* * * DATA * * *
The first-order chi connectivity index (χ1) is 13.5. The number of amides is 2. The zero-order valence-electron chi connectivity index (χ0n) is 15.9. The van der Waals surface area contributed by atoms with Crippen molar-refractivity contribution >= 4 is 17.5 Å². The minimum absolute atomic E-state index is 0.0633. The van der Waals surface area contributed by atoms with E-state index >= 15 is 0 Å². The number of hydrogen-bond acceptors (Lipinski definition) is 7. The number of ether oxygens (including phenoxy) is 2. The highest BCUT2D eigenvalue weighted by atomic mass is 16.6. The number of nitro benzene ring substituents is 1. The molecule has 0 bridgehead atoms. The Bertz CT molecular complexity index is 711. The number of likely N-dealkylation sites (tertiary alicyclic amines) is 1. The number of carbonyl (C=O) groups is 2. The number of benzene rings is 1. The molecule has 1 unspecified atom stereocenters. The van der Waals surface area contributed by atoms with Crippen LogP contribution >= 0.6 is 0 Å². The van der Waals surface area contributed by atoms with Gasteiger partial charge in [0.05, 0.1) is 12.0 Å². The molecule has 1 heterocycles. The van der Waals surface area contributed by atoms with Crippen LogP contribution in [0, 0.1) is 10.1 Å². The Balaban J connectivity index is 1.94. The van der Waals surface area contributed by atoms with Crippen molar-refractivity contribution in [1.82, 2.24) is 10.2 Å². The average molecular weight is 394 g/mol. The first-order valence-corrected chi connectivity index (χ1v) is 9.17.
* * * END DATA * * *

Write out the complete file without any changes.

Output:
The first-order chi connectivity index (χ1) is 13.5. The number of amides is 2. The zero-order valence-electron chi connectivity index (χ0n) is 15.9. The van der Waals surface area contributed by atoms with Crippen molar-refractivity contribution >= 4 is 17.5 Å². The minimum absolute atomic E-state index is 0.0633. The van der Waals surface area contributed by atoms with E-state index >= 15 is 0 Å². The number of hydrogen-bond acceptors (Lipinski definition) is 7. The number of ether oxygens (including phenoxy) is 2. The highest BCUT2D eigenvalue weighted by atomic mass is 16.6. The number of nitro benzene ring substituents is 1. The molecule has 0 bridgehead atoms. The Bertz CT molecular complexity index is 711. The number of likely N-dealkylation sites (tertiary alicyclic amines) is 1. The number of carbonyl (C=O) groups is 2. The number of benzene rings is 1. The molecule has 1 unspecified atom stereocenters. The van der Waals surface area contributed by atoms with Crippen LogP contribution >= 0.6 is 0 Å². The van der Waals surface area contributed by atoms with Gasteiger partial charge in [0.05, 0.1) is 12.0 Å². The molecule has 1 heterocycles. The van der Waals surface area contributed by atoms with Crippen LogP contribution in [0, 0.1) is 10.1 Å². The Balaban J connectivity index is 1.94. The van der Waals surface area contributed by atoms with Crippen molar-refractivity contribution in [1.82, 2.24) is 10.2 Å². The average molecular weight is 394 g/mol. The first-order valence-corrected chi connectivity index (χ1v) is 9.17.